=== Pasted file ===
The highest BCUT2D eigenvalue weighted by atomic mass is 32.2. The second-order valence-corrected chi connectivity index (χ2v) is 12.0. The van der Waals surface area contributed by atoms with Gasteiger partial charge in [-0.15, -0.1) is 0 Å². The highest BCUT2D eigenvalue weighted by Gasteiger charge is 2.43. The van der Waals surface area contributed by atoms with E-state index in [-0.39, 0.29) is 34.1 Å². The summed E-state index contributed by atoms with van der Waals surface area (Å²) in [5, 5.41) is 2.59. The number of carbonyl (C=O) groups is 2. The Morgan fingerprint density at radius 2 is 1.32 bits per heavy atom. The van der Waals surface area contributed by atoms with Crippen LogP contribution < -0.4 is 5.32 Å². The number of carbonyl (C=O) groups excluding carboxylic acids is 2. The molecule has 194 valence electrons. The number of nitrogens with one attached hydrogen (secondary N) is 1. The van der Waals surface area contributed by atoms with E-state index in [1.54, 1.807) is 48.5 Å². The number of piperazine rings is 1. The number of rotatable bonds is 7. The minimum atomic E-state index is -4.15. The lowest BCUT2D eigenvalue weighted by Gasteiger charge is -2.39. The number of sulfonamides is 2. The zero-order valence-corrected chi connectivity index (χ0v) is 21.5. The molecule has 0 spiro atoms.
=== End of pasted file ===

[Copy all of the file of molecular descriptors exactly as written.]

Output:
The highest BCUT2D eigenvalue weighted by atomic mass is 32.2. The second-order valence-corrected chi connectivity index (χ2v) is 12.0. The van der Waals surface area contributed by atoms with Gasteiger partial charge in [-0.15, -0.1) is 0 Å². The highest BCUT2D eigenvalue weighted by Gasteiger charge is 2.43. The van der Waals surface area contributed by atoms with E-state index in [-0.39, 0.29) is 34.1 Å². The summed E-state index contributed by atoms with van der Waals surface area (Å²) in [5, 5.41) is 2.59. The number of carbonyl (C=O) groups is 2. The Morgan fingerprint density at radius 2 is 1.32 bits per heavy atom. The van der Waals surface area contributed by atoms with Crippen LogP contribution < -0.4 is 5.32 Å². The number of carbonyl (C=O) groups excluding carboxylic acids is 2. The molecule has 194 valence electrons. The number of nitrogens with one attached hydrogen (secondary N) is 1. The van der Waals surface area contributed by atoms with E-state index in [1.54, 1.807) is 48.5 Å². The number of piperazine rings is 1. The number of rotatable bonds is 7. The minimum atomic E-state index is -4.15. The lowest BCUT2D eigenvalue weighted by Gasteiger charge is -2.39. The number of sulfonamides is 2. The zero-order valence-corrected chi connectivity index (χ0v) is 21.5. The molecule has 0 spiro atoms.